Broncos defense collapses in OT loss to Raiders: “We’ve got to stop them (at the end)”

After the Broncos’ defense stuffed San Francisco en route to an 11-10 win in late September, the unit’s primary playmakers went bonkers in the locker room.

They danced around Bradley Chubb, hooting and hollering. “Tell ’em, Chubb, tell em!” as Chubb was interviewed. And he did, roaring, “We the best (expletive) defense in the league!”

Fast forward to Sunday’s 22-16 overtime loss to Las Vegas, and the locker room was the antithesis of that jubilant September scene. The Chubb-less defense could’ve cemented a win by stopping Las Vegas on its final drive, but couldn’t. They then got torched for the game-winning touchdown on the first possession of overtime.

Yes, the offense remains ranked last in the NFL in points per game and again struggled to get out their own way. But the defense — the unit that is supposed to be the Broncos’ pillar — let them down in a major way. They were given a lead and failed to protect it.

“If we hold ourselves to the standard of being the best defense in the league, we’ve got to stop them there,” outside linebacker Jonathon Cooper said. “We had a chance to seal the game and we couldn’t do it.”

Of Denver’s seven losses this season, only the two against the Raiders could realistically be pinned on the defense. In Las Vegas’ 32-23 win in Week 4, Josh Jacobs rushed for 144 yards with two scores and Davante Adams had 101 yards receiving.

It was a similar story Sunday, with those two playmakers providing the difference. Jacobs had 109 yards on 24 carries, while Adams had seven catches for 141 yards and two touchdowns, including the 35-yard game-winner from quarterback Derek Carr in overtime.

Jacobs’ performance, underscored by a 43-yard catch in the waning minutes to set up the Raiders’ overtime-forcing field goal, was his fourth career 100-yard rushing game against Denver. The Raiders got the ball back on their own 22-yard line with 1:43 left in regulation and used Jacobs’ big catch down the left sideline to force overtime.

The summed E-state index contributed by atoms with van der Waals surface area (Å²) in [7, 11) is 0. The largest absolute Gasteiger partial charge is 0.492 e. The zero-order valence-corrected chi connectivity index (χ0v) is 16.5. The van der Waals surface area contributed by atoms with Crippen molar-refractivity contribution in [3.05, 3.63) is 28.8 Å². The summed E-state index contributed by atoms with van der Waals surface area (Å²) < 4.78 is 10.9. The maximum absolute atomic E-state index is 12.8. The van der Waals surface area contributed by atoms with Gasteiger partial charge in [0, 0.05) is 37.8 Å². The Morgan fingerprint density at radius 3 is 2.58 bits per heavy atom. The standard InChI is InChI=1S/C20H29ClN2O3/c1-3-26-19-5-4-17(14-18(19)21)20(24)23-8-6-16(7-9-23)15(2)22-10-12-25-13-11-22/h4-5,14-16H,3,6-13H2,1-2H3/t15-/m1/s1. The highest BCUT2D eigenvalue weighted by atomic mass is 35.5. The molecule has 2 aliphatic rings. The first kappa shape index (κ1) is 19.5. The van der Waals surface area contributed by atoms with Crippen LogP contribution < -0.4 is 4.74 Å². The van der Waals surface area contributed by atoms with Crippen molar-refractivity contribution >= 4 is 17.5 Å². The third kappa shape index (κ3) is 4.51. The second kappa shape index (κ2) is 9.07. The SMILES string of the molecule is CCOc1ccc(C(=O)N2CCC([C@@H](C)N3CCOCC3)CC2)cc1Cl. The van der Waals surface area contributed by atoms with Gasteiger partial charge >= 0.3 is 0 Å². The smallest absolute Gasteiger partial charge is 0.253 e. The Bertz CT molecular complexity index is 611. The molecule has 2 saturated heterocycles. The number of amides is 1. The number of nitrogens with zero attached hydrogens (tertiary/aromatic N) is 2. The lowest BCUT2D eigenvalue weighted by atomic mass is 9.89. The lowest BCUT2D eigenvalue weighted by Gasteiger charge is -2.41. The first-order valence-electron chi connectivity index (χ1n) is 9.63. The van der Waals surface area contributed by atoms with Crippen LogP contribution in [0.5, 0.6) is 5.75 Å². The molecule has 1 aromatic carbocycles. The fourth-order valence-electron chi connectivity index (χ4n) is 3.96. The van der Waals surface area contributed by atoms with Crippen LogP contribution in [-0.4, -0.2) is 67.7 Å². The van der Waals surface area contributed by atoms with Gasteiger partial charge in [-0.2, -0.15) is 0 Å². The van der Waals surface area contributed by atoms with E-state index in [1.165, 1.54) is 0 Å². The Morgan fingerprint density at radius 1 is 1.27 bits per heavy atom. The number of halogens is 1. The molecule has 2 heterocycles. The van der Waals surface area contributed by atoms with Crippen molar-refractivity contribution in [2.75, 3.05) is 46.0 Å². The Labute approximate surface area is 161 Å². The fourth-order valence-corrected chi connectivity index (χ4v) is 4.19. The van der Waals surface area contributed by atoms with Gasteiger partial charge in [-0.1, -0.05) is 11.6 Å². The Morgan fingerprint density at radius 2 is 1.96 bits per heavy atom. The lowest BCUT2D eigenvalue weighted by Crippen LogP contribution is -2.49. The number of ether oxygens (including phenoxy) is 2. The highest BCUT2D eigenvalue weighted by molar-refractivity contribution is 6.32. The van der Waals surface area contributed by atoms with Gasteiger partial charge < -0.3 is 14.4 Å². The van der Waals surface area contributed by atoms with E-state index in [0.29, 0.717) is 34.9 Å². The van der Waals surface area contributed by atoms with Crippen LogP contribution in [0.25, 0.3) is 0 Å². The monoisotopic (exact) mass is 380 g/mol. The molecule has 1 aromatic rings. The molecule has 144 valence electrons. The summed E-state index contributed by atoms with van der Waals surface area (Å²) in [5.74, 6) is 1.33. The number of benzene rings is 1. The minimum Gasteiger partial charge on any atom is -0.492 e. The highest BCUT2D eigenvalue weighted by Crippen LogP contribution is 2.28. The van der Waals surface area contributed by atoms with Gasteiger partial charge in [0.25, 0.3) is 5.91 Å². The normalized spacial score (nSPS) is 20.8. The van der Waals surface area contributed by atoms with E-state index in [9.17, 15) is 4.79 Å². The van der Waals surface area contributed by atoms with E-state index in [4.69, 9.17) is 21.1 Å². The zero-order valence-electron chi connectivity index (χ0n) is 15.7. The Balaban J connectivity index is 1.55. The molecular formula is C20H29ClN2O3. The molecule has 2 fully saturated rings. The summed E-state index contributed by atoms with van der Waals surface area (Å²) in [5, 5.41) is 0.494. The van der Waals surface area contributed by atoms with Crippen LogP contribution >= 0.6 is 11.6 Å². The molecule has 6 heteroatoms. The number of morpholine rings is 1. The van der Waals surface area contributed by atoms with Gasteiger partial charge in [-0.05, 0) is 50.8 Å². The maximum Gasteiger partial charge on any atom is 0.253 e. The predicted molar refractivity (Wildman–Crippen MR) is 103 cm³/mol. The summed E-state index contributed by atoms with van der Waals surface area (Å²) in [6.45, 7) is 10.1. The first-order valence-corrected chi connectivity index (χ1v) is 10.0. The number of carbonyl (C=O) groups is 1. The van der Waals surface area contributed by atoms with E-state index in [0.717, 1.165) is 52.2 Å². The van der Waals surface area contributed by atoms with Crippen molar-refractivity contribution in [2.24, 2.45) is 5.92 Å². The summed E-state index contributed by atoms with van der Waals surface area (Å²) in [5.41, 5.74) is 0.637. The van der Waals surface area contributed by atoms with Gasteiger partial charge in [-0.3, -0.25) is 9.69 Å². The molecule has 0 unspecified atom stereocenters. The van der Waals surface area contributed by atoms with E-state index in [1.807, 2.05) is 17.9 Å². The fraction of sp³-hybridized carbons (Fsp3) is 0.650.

“Our key was stopping the run and we failed,” Broncos defensive lineman Dre’Mont Jones said. “We didn’t do a good job executing our game plan. It was a big no-no for (Jacobs) to get to 100 yards. He got what he wanted and we’ve got to be better.

“His ability to bounce off and get to different levels was big. We didn’t do the best job of rallying to him. He kept getting leaky yardage — what should’ve been a 1-yard gain turned into a 4-yard gain and so on.”

Meanwhile, Adams torched Broncos cornerback Pat Surtain II and safety Kareem Jackson for a 31-yard touchdown in the second quarter. He followed that with a walk-off in overtime when Surtain bit on a double-move and safety Justin Simmons failed to help over the top, leaving Adams wide open.

“We had opportunities to make plays (to put it away) in the end and didn’t,” Surtain said. “We’ll learn from it… I’m going to have a short-term memory from this.”

Josey Jewell, who had 11 tackles and a sack, didn’t mince words about the defense’s role. Beyond Adams’ game-winning catch, the Broncos also gave up a chunk play in coverage to tight end Foster Moreau on the previous snap.

The Denver defense entered the week ranked first in average points allowed (16.6), yards per play (4.6) and passing yards per game (174.4), but couldn’t live up to its top-ranked billing down the stretch.

“We need to finish games, it’s plain and simple,” Jewell said. “In this game, we need to bring that (same intensity we opened the game with) to overtime. We had a couple too many (bad plays) on that final drive.”

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